Does senior sex feel the same as young sex? No. Our bodies respond more slowly, arousal may be more difficult, orgasm may take longer, and joints may get cranky trying to stay in positions that used to be our favorites. But senior sex can be great sex if we open our minds and celebrate our lifelong capacity for sexual pleasure. Here are some tips:
As we age, our sexual needs and preferences may change. Where we like being touched, how we like being touched, even who we want to touch us may change. Explore with a partner or solo what kind of stimulation turns you on now. Do you like a softer touch? Firmer? Faster? Slower? Our former erogenous zones may not work the way they used to, so take the opportunity to find new ones! Don’t accept the harmful stereotype that because you’re no longer young, you’re no longer capable of or entitled to great sex.
Learn which of your body’s changes and responses are simply normal signs of aging, and what you can do about them. You also want to heed your body’s changes that are not just normal aging, but indicate that there may be a medical issue that needs to be dealt with. To learn how aging affects sexual function, response, and orgasm, read credible resources. The Ultimate Guide to Sex after 50, for example, will answer your senior sex questions – even those you didn’t know you had.
A well-chosen, well-placed vibrator can be the difference between orgasm and no orgasm. It’s sometimes that simple. As we age, we require more stimulation, often more than our arthritic wrists can deliver. Sex toys (like PULSE, which works from flaccid) to the rescue! If you or your partner objects because of the old idea that sex should ‘natural’ and sex toys aren’t, look at it this way: If your knee is bothering you and you want to take a walk, you wouldn’t call a knee brace or a cane ‘unnatural’, would you? Use plenty of lubricant to enhance the experience.
“Make sex about pleasure, not about goals.”
Learn to talk about sex. Express what you’d enjoy, what you’d like to try, what doesn’t work for you any more. Ask your partner questions: what would you like me to do, how can I give you pleasure, what’s off limits? Learning to speak honestly and lovingly about your sexual needs and desires is the single best way to improve your senior sex life with a partner. Seriously.
You don’t need a partner to receive sexual pleasure, the health benefits of sex, and the joys of orgasm. My readers sometimes tell me, ‘I’ve given up sex until I find a partner’. No, I tell them: keep yourself sexually alive with regular orgasms. The more often you have sex — and solo sex is sex! — the easier it becomes to get aroused and reach orgasm. Plus it feels so good!
Instead of seeing partner penetration as the only kind of ‘real’ sex, expand your definition to include all the ways you enjoy sexual sensation: mouths, hands, sex toys, erotica, whatever turns you on. Make sex about pleasure, not about goals. You are capable of wonderful sensations. Let yourself enjoy them without worrying about erections or even orgasm. For more about this, you might want to view my webinar, Great Sex Without Penetration.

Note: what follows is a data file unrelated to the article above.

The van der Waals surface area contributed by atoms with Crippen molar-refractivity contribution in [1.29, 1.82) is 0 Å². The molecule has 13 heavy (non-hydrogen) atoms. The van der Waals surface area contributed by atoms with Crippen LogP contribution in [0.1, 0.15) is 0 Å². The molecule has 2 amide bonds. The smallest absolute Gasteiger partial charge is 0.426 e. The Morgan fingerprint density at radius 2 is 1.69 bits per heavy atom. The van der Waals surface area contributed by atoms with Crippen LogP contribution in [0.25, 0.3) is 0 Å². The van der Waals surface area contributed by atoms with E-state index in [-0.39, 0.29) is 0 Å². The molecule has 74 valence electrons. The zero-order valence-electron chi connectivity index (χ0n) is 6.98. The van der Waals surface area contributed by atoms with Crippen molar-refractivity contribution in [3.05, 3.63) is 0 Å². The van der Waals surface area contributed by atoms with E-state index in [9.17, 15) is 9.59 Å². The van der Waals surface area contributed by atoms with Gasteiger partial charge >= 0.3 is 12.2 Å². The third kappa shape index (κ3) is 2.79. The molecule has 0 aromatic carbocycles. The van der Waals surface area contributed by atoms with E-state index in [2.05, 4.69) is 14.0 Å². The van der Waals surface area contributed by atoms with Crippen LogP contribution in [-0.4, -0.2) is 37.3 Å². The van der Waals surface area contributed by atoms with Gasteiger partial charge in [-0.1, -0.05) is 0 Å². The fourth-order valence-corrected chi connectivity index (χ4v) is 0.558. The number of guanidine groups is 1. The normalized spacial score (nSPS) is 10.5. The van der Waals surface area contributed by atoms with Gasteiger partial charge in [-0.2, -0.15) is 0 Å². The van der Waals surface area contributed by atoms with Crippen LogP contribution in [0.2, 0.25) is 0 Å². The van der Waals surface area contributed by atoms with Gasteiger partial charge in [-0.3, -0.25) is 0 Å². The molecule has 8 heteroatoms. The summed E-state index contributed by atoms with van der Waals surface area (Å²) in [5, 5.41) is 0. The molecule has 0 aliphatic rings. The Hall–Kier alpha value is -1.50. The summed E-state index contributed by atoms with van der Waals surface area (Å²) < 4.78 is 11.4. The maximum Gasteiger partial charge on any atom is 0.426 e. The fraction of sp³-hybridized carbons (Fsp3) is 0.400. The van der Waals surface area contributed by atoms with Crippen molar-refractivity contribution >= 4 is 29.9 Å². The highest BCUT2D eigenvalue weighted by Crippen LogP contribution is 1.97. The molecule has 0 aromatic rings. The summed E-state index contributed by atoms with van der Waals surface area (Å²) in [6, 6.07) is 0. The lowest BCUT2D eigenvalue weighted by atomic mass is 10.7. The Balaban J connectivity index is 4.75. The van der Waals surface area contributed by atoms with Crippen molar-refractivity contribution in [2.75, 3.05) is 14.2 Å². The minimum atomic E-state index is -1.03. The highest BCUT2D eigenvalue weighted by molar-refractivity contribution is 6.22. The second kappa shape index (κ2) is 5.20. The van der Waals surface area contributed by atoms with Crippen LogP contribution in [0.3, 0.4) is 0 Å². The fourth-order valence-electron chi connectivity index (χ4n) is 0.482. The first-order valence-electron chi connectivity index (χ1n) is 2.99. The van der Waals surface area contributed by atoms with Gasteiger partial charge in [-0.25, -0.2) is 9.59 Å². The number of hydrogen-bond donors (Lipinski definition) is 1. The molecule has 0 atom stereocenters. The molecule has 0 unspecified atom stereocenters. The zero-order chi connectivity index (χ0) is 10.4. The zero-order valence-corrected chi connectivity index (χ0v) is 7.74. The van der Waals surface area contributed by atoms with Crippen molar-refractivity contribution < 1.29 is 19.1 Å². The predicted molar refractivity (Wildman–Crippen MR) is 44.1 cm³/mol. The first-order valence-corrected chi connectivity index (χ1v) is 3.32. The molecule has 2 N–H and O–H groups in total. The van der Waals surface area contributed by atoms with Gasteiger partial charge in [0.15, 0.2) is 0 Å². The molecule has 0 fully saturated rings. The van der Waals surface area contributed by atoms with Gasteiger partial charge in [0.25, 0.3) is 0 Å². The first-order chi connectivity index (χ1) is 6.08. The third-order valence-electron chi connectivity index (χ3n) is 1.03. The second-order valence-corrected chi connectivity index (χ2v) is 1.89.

“When you feel the ‘tingle’ – that quiver of erotic possibility – set aside time to indulge yourself sexually.”
Senior sex may require physiological arousal before the desire kicks in, which is called responsive desire. That means that after you get going physiologically and your body starts getting aroused, desire follows in response to stimulation. That’s not a defect. It’s just a different way desire works, and perfectly normal.
For easier arousal and orgasms, exercise first. Exercise increases blood flow to your brain, your muscles, and your genitals, making arousal faster and easier. Then enjoy sex. Last, have a meal. If you eat first, your blood flow goes to the digestive system, not the genitals, which is why sex after a romantic dinner defeats the purpose! You’ll be surprised at how much faster you’ll feel sexual stimulation with this method.
For quicker, easier, and more satisfying arousal, figure out what time of day you feel most sexually responsive. When you feel the ‘tingle’ – that quiver of erotic possibility – set aside time to indulge yourself sexually or schedule that time on your next free day.
Just because our sexual responses don’t work the same way they did when we were young doesn’t mean they don’t work — it just means they work differently. It takes longer to get aroused? Great! Just leave plenty of time. You may discover that you enjoy slow sex more than the hormone-propelled, rushed sex of your youth.
“Sex changes as we age, but for every problem, there is a solution!” says Joan Price, advocate for ageless sexuality, media-dubbed ‘senior sexpert’, and author of three books about senior sex, including The Ultimate Guide to Sex After 50: How to Maintain – or Regain! – a Spicy, Satisfying Sex Life.
“We’re redefining this aging stuff with solid information, creativity, and a sense of humor,” she adds. Joan’s talks and books delight audiences, who enjoy her wealth of practical information and warm, candid style. Through her zesty, award-winning blog about sex and aging and social media, she has created a community talking out loud about sex and aging. Read more senior sex tips from Joan.